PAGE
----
Papageno without feathers is quite OK today, very few children of nature are feathered and when he eventually gets his Papagena they simply do as everybody else: they strip and make love – but within the frames of decency.

One last detail for you, dear reader, to ponder upon until you see the production with your own eyes: Why, in the very last scene, do Sarastro and The Queen of the Night, the eternal enemies, embrace and kiss before they entwined sink through the floor down to the underworld? Tandberg provokes but we have to find the answers ourselves.

No cook can serve a stew with well-known ingredients but in so spicy gravy as this without committed servants who can argue in favour of the dish, and Ole Anders Tandberg has gathered an utterly service-minded staff: Mostly young and some of them almost fresh from restaurant school, talkative, flexible and with telling body-language. Good voices too. You rarely hear spinto tenors as Tamino but it pays dividends – and gives regal fringe to the character – with a powerful hero also in this opera. Siegfried Jerusalem, later to become Bayreuth’s Siegfried, was a splendid Tamino, while at the same time singing Lohengrin. Daniel Johansson, who impressed as Rodolpho in Dalhalla a couple of months ago, will probably develop in the same direction. Ida Falk Winland, already well established internationally, doesn’t have that innocent sweetness one expects from a Pamina, but the little edge in her tone instead tells us that this is a girl not to be tampered with. Susanna Stern, who was Norina in the Stockholm production of Don Pasquale last year, was a surprisingly strong and powerful Queen of the Night, especially impressive in the fiendishly difficult Der Hölle Rache in the second act. Her husband (?) – according to some sources Sarastro and The Queen of the Night are Pamina’s parents – needs a rock-steady and pitch-black lower end of the voice to make the two arias tell and Michael Schmidberger lacks the volume down there, but elsewhere he was fine and surpassed his Sarastro in Dalhalla a couple of years ago.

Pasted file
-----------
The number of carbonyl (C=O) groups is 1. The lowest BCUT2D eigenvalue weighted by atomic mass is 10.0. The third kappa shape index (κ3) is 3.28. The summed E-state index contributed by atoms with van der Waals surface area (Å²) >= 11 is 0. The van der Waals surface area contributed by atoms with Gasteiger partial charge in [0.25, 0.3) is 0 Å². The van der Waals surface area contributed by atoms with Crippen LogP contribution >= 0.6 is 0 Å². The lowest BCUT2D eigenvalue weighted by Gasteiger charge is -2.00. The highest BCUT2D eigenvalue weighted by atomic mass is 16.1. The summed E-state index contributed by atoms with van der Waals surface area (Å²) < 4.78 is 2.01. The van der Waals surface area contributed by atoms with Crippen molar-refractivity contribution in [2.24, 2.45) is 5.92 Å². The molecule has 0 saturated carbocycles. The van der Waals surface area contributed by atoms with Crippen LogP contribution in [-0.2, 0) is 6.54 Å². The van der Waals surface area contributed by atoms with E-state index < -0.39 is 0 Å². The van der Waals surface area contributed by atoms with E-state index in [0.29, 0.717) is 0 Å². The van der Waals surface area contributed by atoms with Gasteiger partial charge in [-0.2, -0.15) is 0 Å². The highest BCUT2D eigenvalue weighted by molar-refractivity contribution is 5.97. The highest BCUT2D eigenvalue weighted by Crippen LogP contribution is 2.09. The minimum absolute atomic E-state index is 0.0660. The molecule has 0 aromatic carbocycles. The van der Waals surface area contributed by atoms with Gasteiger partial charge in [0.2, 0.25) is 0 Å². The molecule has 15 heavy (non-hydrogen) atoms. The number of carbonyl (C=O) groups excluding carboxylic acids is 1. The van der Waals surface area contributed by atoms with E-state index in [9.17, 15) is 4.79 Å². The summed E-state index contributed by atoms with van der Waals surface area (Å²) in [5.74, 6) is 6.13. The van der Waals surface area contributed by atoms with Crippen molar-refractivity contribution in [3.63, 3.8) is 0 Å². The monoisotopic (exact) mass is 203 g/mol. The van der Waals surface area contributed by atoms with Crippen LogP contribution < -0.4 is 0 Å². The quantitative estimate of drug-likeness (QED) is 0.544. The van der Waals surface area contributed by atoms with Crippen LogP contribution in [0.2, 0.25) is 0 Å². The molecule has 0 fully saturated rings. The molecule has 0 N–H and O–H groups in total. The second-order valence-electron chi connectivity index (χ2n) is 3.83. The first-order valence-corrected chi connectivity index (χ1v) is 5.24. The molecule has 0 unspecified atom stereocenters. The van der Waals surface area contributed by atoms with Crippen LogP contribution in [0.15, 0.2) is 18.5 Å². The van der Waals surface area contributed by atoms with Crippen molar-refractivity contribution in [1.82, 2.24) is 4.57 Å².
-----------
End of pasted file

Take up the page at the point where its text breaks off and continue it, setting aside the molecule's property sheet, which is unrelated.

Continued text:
Papageno is a dream role for a good singing actor and Carl Ackerfeldt has the lightness and the timing to make the character both jolly and touching. He had a lovely Papagena in Vivianne Holmberg. Daniel Ralphsson was an oily and dangerous Monostatos and Johan Edholm a thunderous Speaker – but he has developed a heavy vibrato that is a bit worrying. The three ladies were excellent and rarely have I heard the three boys – two of them actually girls – sing so well in tune. They sounded like members of the Vienna Boys’ Choir!

Stefan Klingele showed his credentials as Mozart conductor in the aforementioned La nozze di Figaro a couple of years ago and he kept things well together.

Oh, yes! That girl coming late to the biology test during the overture – guess who it was? Pamina of course!

Provocative or not – this Trollflöjten is well worth a visit to the Royal Opera in Stockholm.

Göran Forsling